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what not to rush: tarka dhal

Last month I wrote about getting myself psyched for the oncoming storm(s) by delving into soul-warming long-cooked food. The steam on the windows is just one emotional cue for me. Add in minimally processed ingredients, long periods of time in between stirring to grab a book or a craft project or a sheet of stationery and an envelope, home fragrancing you don’t have to plug into the wall, and the luxury of avoiding that five-pm-what-now-ohgod-must-feed-everyone neurosis and what you get? A real reason to make time for this, whether you can do it during the day or whether you squeeze it in on a weekend. Last week Heather and Jo requested this dhal recipe, but I can’t take credit for it. It’s adapted from a recipe I got from another Heather I know, this one here in Ottawa. LocalHeather does amazing things with simple, fresh ingredients, and I’ve stolen plenty of recipes from her. The sweetness of the cooked onion and the fresh bite of cilantro make this dish craveworthy, even though it’s not the most visually appealing thing you’ll ever eat. Myron loves it as an excuse to eat lots of naan and rice, but most of the time I eat the lentils by themselves.

Things to know: There are as many dhal recipes out there as there are websites, so if you like this one, I suggest you search for others to explore other ways of making it. Often restaurant tarka dhal is pureed, but I like the slubby natural texture in this recipe. You might want to go easy on the spices until you’ve had a bowl, just so that you can determine what’s missing for you. I almost always double the recipe because it reheats like a dream. Finally, I’ve made this with shredded spinach or tomato added along with the onions. I like both of those variations, but try it this way first.

Tarka Dhal (serves four to six)

[note: To wash red lentils, place them in a large bowl, cover them with water, swish your hands through the lentils, let them settle at the bottom of the bowl, and pour off the cloudy water. Repeat until the water comes away clear.]

  • 9 oz/250 g red lentils, well washed and drained (this is just under a cup and a half, if you don’t have a scale)
  • 2 teaspoons freshly ground roasted cumin
  • ½ to 1 teaspoon turmeric powder
  • ½ to 1 teaspoon ground celery seed
  • 1 to 2 teaspoons grated fresh ginger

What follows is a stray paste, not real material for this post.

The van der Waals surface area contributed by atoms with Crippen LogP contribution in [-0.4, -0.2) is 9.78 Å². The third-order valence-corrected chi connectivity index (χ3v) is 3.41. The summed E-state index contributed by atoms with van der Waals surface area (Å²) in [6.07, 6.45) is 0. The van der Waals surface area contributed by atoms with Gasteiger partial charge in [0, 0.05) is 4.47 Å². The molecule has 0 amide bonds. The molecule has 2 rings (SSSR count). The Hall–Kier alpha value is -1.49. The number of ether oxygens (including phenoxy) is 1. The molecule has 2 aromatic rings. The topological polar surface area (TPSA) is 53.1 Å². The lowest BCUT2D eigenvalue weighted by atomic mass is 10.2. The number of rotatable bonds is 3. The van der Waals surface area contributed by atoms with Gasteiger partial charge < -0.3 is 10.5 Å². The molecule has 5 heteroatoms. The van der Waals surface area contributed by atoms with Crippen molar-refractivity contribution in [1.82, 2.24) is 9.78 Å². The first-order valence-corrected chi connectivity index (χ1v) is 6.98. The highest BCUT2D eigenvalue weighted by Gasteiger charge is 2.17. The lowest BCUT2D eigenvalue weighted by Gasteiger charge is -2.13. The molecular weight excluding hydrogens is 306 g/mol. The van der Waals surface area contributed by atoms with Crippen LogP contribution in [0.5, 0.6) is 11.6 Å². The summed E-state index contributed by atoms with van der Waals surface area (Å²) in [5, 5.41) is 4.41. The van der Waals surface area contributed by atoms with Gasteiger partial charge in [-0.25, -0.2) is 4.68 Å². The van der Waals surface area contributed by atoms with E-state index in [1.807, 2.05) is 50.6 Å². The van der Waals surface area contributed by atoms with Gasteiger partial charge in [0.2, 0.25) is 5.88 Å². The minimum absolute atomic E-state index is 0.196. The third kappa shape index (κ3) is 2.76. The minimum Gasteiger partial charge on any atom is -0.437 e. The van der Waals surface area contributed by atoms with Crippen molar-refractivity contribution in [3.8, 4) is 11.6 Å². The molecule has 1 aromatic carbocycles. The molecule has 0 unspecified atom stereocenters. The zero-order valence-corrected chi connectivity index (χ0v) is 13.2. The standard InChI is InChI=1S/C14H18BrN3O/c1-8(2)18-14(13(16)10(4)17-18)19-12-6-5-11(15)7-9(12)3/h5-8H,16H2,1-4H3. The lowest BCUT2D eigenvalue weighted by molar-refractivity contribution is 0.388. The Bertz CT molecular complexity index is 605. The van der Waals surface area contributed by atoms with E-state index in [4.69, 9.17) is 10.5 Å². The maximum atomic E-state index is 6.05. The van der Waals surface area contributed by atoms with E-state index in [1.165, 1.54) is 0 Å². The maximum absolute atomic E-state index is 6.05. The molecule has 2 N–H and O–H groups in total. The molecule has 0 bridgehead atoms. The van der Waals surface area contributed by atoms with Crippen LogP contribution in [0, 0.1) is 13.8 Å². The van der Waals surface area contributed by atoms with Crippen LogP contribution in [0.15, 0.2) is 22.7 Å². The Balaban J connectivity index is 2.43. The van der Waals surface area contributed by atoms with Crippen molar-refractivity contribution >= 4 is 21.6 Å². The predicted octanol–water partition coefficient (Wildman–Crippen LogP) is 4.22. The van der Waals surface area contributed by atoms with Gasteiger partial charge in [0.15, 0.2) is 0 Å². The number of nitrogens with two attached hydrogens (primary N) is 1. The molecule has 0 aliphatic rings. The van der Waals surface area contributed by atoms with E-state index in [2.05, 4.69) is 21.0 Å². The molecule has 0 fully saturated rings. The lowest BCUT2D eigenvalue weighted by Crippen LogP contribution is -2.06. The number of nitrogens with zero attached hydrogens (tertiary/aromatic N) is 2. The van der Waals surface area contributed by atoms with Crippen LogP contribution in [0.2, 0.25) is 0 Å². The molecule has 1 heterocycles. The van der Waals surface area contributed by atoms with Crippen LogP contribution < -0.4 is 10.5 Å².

• pepper, cayenne, or curry powder to taste (optional)
  • 1 medium onion
  • peanut, canola, or other neutral oil (or ghee, if you have it)
  • 1-2 teaspoons whole coriander seeds
  • 1-2 teaspoons whole cumin seeds
  • 3 cloves garlic (a great time to use really good garlic, if you can get some), chopped with ½ teaspoon kosher salt
  • fresh cilantro to taste
  • basmati rice or naan (optional)

1. Place the washed lentils, cumin, turmeric, and ginger in a heavy pot. Add pepper, cayenne, or curry powder, if using. (Remember that cayenne will intensify the longer you cook it.) Cover with five cups of water. Stir well. 

2. Bring to a boil, lower heat to medium, and cook 20-25 minutes. The lentils will begin to disintegrate in about ten minutes. Skim off any foam that rises. Cover, reduce the heat as low as you can, and continue to cook 30 minutes up to three hours. Stir often enough to keep the dhal from sticking to the bottom of the pot. Add more water as needed. 

3. Meanwhile, slice the onion into thin half-moons. In a skillet, toss the onion with just enough oil to coat. (I sprinkled a bit of my homemade curry powder on the slices.) Cook them gently until they brown, but don’t let them get too dark—just pleasantly soft and sweet.

4. When the lentils are done to your satisfaction, stir in the onion and kosher salt to taste. Wipe out the skillet for the next step.

5. To make the tarka (topping): In a cleaned skillet, add 1 to 2 tablespoons oil or ghee and heat on medium. Add cumin and coriander seeds and cook until they sizzle—think of it as “steeping” to get the flavor from the seeds into the oil. Add the chopped garlic, cook for around one minute more. The garlic should stay white or light gold; don’t let it get brown! You just want the flavor of it to get into your oil. Pour the tarka on top of the finished lentils, put the lid back on the pot, and let the flavors meld for a few minutes. Stir everything all together, taste for salt, and serve with basmati rice or naan, garnished with cilantro if you like.